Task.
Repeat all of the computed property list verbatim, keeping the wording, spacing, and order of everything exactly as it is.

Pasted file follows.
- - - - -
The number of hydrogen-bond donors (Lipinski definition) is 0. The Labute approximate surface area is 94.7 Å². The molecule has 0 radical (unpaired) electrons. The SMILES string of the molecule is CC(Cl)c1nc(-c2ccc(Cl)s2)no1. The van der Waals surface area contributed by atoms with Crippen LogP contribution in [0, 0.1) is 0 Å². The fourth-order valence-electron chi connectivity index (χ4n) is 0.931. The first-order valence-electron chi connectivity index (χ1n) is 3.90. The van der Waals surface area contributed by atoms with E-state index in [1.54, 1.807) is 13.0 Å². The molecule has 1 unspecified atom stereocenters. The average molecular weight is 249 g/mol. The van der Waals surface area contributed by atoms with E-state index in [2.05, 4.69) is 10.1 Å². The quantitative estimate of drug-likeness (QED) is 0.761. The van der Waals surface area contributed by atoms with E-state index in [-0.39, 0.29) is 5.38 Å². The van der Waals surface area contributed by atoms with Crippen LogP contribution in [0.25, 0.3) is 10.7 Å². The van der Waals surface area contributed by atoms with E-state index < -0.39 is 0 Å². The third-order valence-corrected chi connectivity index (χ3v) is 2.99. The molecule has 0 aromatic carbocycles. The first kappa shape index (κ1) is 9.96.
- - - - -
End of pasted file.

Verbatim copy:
The number of hydrogen-bond donors (Lipinski definition) is 0. The Labute approximate surface area is 94.7 Å². The molecule has 0 radical (unpaired) electrons. The SMILES string of the molecule is CC(Cl)c1nc(-c2ccc(Cl)s2)no1. The van der Waals surface area contributed by atoms with Crippen LogP contribution in [0, 0.1) is 0 Å². The fourth-order valence-electron chi connectivity index (χ4n) is 0.931. The first-order valence-electron chi connectivity index (χ1n) is 3.90. The van der Waals surface area contributed by atoms with E-state index in [1.54, 1.807) is 13.0 Å². The molecule has 1 unspecified atom stereocenters. The average molecular weight is 249 g/mol. The van der Waals surface area contributed by atoms with E-state index in [2.05, 4.69) is 10.1 Å². The quantitative estimate of drug-likeness (QED) is 0.761. The van der Waals surface area contributed by atoms with E-state index in [-0.39, 0.29) is 5.38 Å². The van der Waals surface area contributed by atoms with Crippen LogP contribution in [0.25, 0.3) is 10.7 Å². The van der Waals surface area contributed by atoms with E-state index < -0.39 is 0 Å². The third-order valence-corrected chi connectivity index (χ3v) is 2.99. The molecule has 0 aromatic carbocycles. The first kappa shape index (κ1) is 9.96.